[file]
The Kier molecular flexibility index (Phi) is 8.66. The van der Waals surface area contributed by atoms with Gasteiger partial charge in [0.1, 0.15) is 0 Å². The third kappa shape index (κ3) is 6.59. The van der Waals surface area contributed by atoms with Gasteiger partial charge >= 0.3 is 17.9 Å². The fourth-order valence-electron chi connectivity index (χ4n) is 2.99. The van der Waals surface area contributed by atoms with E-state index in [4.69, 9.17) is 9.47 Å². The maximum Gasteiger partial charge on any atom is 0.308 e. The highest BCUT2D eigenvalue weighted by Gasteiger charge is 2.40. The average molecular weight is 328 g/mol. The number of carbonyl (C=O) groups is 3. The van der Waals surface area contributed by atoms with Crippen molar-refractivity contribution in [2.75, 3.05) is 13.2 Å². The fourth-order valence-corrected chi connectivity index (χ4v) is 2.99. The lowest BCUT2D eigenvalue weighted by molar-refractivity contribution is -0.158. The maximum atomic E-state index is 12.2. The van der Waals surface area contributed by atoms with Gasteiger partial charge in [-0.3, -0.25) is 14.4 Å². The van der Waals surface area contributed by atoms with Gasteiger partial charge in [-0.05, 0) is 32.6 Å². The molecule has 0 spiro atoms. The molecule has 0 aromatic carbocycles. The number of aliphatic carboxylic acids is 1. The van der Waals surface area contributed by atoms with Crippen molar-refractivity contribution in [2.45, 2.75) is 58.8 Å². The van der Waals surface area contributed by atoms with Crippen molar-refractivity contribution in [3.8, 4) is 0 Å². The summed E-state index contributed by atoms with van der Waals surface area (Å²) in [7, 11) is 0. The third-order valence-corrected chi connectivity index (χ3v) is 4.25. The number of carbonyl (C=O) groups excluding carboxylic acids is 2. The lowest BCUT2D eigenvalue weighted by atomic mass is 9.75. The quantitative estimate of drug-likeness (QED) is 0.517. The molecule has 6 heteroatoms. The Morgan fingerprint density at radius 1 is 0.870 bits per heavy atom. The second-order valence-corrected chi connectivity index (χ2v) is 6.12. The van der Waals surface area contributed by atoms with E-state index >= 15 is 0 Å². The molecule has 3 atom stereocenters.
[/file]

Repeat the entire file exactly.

The Kier molecular flexibility index (Phi) is 8.66. The van der Waals surface area contributed by atoms with Gasteiger partial charge in [0.1, 0.15) is 0 Å². The third kappa shape index (κ3) is 6.59. The van der Waals surface area contributed by atoms with Gasteiger partial charge >= 0.3 is 17.9 Å². The fourth-order valence-electron chi connectivity index (χ4n) is 2.99. The van der Waals surface area contributed by atoms with E-state index in [4.69, 9.17) is 9.47 Å². The maximum Gasteiger partial charge on any atom is 0.308 e. The highest BCUT2D eigenvalue weighted by Gasteiger charge is 2.40. The average molecular weight is 328 g/mol. The number of carbonyl (C=O) groups is 3. The van der Waals surface area contributed by atoms with Crippen molar-refractivity contribution in [2.75, 3.05) is 13.2 Å². The fourth-order valence-corrected chi connectivity index (χ4v) is 2.99. The lowest BCUT2D eigenvalue weighted by molar-refractivity contribution is -0.158. The maximum atomic E-state index is 12.2. The van der Waals surface area contributed by atoms with Gasteiger partial charge in [-0.3, -0.25) is 14.4 Å². The van der Waals surface area contributed by atoms with Gasteiger partial charge in [-0.05, 0) is 32.6 Å². The molecule has 0 spiro atoms. The molecule has 0 aromatic carbocycles. The number of aliphatic carboxylic acids is 1. The van der Waals surface area contributed by atoms with Crippen molar-refractivity contribution in [2.45, 2.75) is 58.8 Å². The van der Waals surface area contributed by atoms with Crippen molar-refractivity contribution in [3.8, 4) is 0 Å². The summed E-state index contributed by atoms with van der Waals surface area (Å²) in [7, 11) is 0. The third-order valence-corrected chi connectivity index (χ3v) is 4.25. The number of carbonyl (C=O) groups excluding carboxylic acids is 2. The lowest BCUT2D eigenvalue weighted by atomic mass is 9.75. The quantitative estimate of drug-likeness (QED) is 0.517. The molecule has 6 heteroatoms. The Morgan fingerprint density at radius 1 is 0.870 bits per heavy atom. The second-order valence-corrected chi connectivity index (χ2v) is 6.12. The van der Waals surface area contributed by atoms with E-state index >= 15 is 0 Å². The molecule has 3 atom stereocenters.